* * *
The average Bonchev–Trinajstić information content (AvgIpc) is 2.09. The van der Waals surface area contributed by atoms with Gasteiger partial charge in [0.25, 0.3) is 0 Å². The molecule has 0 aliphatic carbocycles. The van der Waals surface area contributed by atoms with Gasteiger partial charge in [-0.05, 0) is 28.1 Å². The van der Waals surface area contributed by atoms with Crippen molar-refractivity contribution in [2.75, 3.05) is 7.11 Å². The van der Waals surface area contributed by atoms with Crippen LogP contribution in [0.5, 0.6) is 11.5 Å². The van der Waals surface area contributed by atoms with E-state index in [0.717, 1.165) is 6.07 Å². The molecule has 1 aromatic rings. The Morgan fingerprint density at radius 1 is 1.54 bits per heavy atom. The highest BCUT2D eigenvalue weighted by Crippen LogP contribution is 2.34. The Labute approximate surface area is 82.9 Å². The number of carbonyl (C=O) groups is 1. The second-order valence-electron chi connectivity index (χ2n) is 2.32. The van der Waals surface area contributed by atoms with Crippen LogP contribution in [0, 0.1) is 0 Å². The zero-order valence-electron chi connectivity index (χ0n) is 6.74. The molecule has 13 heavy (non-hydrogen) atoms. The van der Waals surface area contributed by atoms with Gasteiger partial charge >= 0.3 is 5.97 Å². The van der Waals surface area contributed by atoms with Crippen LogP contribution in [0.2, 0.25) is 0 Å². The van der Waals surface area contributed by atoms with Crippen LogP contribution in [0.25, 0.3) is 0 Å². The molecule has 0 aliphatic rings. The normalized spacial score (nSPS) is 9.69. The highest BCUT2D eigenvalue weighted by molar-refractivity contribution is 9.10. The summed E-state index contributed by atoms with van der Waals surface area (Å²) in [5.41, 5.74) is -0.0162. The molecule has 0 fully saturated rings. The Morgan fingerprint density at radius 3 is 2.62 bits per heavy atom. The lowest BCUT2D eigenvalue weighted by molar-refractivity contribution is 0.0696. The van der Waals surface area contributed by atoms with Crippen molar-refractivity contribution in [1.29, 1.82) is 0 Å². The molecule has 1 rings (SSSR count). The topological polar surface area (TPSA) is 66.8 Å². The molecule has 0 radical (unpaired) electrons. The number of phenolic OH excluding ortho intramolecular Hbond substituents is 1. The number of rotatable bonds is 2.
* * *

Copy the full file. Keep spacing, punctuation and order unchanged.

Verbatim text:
The average Bonchev–Trinajstić information content (AvgIpc) is 2.09. The van der Waals surface area contributed by atoms with Gasteiger partial charge in [0.25, 0.3) is 0 Å². The molecule has 0 aliphatic carbocycles. The van der Waals surface area contributed by atoms with Gasteiger partial charge in [-0.05, 0) is 28.1 Å². The van der Waals surface area contributed by atoms with Crippen molar-refractivity contribution in [2.75, 3.05) is 7.11 Å². The van der Waals surface area contributed by atoms with Crippen LogP contribution in [0.5, 0.6) is 11.5 Å². The van der Waals surface area contributed by atoms with E-state index in [0.717, 1.165) is 6.07 Å². The molecule has 1 aromatic rings. The Morgan fingerprint density at radius 1 is 1.54 bits per heavy atom. The highest BCUT2D eigenvalue weighted by Crippen LogP contribution is 2.34. The Labute approximate surface area is 82.9 Å². The number of carbonyl (C=O) groups is 1. The second-order valence-electron chi connectivity index (χ2n) is 2.32. The van der Waals surface area contributed by atoms with Crippen LogP contribution in [0, 0.1) is 0 Å². The zero-order valence-electron chi connectivity index (χ0n) is 6.74. The molecule has 13 heavy (non-hydrogen) atoms. The van der Waals surface area contributed by atoms with Gasteiger partial charge >= 0.3 is 5.97 Å². The van der Waals surface area contributed by atoms with Crippen LogP contribution in [0.2, 0.25) is 0 Å². The van der Waals surface area contributed by atoms with Crippen LogP contribution in [0.25, 0.3) is 0 Å². The molecule has 0 aliphatic rings. The normalized spacial score (nSPS) is 9.69. The highest BCUT2D eigenvalue weighted by molar-refractivity contribution is 9.10. The summed E-state index contributed by atoms with van der Waals surface area (Å²) in [5.41, 5.74) is -0.0162. The molecule has 0 fully saturated rings. The Morgan fingerprint density at radius 3 is 2.62 bits per heavy atom. The lowest BCUT2D eigenvalue weighted by molar-refractivity contribution is 0.0696. The van der Waals surface area contributed by atoms with Crippen molar-refractivity contribution in [1.29, 1.82) is 0 Å². The molecule has 1 rings (SSSR count). The topological polar surface area (TPSA) is 66.8 Å². The molecule has 0 radical (unpaired) electrons. The number of phenolic OH excluding ortho intramolecular Hbond substituents is 1. The number of rotatable bonds is 2.